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Scientists Believe Moons have Moons

Scientists Believe Moons have Moons

Wednesday, 17 October, 2018 - 05:30
The moon shines in the night sky above the Dead Sea. (photo credit: REUTERS)
London - Asharq Al-Awsat
US Astronomers Sean Raymond and Juna Kollmeier told the New Scientist magazine that they’re happy with any of the following proposed terms: moonmoons, submoons, moonitos, moonettes, and moooons. The International Astronomical Union will have to decide, Kollmeier told Quartz.

The two scientists are currently working on a paper called “Can Moons Have Moons?” If you’ve never heard of a moonmoon, that’s because no one’s ever seen one before. But according to both scientists, that doesn’t mean that a small moon, orbiting a larger moon, which in turn orbits a planet, can’t exist.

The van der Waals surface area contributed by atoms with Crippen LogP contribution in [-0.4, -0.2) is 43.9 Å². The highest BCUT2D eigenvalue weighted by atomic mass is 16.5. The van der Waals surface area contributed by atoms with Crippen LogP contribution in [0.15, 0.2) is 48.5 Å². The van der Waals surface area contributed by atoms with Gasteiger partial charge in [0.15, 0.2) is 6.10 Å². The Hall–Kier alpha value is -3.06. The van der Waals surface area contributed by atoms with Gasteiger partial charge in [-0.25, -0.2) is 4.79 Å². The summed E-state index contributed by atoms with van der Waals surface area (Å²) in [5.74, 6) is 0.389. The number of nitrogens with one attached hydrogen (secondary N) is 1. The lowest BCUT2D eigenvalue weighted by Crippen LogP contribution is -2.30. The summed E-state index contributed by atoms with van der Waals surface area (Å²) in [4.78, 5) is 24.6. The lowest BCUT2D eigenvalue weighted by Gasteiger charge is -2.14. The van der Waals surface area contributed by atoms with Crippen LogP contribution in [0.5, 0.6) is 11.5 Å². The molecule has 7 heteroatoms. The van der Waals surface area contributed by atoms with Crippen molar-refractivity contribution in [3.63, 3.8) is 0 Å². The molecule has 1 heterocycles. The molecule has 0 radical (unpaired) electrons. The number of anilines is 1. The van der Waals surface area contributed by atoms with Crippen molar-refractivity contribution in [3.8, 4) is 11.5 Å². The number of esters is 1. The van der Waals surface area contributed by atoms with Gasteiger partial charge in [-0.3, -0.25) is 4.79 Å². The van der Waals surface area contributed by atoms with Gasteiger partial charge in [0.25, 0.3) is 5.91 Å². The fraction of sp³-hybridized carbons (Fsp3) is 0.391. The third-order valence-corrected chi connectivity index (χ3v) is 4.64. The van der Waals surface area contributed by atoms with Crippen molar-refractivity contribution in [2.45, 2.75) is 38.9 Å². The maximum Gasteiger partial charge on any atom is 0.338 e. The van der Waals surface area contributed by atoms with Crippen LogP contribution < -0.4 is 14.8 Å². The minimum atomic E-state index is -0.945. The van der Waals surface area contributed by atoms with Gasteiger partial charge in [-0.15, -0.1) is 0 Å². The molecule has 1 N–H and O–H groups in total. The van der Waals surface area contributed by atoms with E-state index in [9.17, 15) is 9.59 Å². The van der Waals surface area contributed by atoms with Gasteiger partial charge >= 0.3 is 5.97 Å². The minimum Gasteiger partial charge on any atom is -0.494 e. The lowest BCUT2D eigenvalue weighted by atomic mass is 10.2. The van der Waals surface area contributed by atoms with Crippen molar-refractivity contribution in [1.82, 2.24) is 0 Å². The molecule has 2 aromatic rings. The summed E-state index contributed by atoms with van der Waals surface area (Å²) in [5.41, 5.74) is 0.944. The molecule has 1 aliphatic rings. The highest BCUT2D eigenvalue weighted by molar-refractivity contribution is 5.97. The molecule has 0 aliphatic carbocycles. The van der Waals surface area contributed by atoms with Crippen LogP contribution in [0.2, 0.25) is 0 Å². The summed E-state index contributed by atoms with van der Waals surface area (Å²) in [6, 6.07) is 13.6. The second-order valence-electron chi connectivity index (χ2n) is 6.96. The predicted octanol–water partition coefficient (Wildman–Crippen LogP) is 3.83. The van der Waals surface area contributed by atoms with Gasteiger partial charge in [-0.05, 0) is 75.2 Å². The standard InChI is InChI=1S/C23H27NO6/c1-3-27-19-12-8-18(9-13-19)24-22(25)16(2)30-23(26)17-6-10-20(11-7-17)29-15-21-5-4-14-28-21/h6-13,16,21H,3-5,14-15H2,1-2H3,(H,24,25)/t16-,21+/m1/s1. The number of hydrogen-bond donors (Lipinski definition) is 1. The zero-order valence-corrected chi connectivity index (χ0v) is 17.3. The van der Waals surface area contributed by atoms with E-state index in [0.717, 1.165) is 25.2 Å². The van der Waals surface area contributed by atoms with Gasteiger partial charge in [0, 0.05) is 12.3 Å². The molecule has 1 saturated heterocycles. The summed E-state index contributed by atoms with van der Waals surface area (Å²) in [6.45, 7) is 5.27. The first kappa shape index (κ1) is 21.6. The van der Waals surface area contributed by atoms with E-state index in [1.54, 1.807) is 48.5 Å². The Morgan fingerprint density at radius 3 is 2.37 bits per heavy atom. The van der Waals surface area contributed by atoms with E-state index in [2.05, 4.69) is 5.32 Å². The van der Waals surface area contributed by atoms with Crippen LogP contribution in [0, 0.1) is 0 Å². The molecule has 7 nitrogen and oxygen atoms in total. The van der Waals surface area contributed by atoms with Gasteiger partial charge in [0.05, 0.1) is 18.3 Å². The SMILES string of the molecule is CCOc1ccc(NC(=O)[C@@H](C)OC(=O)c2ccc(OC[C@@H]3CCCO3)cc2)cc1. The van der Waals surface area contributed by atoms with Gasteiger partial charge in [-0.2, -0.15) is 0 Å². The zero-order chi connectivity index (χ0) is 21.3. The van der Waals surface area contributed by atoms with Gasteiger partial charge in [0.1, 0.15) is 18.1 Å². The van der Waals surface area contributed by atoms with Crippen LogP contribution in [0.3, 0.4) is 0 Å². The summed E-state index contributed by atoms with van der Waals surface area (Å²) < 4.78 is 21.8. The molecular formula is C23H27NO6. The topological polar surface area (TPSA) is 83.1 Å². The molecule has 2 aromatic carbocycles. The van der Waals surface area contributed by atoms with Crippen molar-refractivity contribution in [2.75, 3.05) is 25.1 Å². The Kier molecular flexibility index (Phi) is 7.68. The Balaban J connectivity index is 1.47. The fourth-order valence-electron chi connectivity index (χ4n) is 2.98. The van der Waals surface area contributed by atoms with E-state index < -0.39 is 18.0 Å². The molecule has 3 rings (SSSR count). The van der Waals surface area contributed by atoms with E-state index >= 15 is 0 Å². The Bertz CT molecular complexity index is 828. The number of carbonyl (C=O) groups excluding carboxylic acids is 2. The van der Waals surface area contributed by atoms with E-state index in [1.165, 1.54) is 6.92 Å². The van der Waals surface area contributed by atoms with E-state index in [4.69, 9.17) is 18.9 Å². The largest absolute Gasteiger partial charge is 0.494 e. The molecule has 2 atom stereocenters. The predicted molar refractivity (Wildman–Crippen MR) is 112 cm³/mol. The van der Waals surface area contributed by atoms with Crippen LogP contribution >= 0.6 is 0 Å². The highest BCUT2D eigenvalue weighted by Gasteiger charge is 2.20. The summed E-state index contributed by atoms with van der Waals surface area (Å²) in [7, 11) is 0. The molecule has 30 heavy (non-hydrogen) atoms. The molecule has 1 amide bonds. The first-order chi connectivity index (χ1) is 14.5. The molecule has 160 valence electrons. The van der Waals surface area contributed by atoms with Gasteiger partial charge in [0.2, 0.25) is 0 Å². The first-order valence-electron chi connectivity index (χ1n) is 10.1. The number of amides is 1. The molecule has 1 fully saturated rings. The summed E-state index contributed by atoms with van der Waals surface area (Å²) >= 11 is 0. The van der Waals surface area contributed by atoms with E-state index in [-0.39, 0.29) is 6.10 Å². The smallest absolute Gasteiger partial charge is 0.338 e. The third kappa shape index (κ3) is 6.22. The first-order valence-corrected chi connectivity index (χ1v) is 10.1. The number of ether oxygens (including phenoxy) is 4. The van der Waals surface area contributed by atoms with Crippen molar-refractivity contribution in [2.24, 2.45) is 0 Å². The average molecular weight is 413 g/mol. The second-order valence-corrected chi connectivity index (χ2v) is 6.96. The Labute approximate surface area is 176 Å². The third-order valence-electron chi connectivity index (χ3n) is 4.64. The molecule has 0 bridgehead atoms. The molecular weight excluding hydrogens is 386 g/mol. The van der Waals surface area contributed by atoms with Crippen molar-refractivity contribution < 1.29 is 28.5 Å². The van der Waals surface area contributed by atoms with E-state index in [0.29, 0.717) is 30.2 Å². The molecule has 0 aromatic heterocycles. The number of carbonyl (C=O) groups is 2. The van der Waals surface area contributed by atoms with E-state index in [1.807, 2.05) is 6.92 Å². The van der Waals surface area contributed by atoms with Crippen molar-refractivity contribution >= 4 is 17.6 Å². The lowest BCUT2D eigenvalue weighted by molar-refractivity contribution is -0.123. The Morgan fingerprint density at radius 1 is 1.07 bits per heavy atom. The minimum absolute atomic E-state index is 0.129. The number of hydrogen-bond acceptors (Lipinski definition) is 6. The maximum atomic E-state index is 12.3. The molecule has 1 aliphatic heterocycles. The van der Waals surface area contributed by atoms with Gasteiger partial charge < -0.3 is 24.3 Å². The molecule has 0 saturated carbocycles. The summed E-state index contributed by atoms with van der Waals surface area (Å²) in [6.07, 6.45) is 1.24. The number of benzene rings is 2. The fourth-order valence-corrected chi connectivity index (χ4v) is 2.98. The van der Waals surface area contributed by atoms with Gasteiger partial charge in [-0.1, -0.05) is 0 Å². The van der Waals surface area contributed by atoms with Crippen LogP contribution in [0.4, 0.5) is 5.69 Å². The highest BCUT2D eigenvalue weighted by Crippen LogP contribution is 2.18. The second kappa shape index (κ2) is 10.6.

Their analysis suggests that moonmoons are possible, under the right circumstances. If, for instance, the large moon is quite large, the small moon is quite small, and both are sufficiently far away from the host planet.

Moons that are too close to their planet risk losing their submoons to tidal forces from that planet, resulting in the submoon being shredded up, shot out into space, or sent careening and potentially crashing into their moon and its planet.

Seem implausibly specific? Not necessarily. Any of Saturn’s moons Titan and Iapetus, Jupiter’s moon Callisto, and Earth’s Moon could, theoretically, have a moonmoon, according to the researchers (though, of course, they don’t actually).

Though it might sound whimsical, the two astronomers believe there are good reasons to investigate this theoretical phenomenon further. Kollmeier told Gizmodo hope that studying moonmoons might reveal a few more clues about how planets and their moons were formed.

Since putting the paper up for feedback, the internet’s gone crazy for moonmoons, and it’s at least in part due to their wonderful name.

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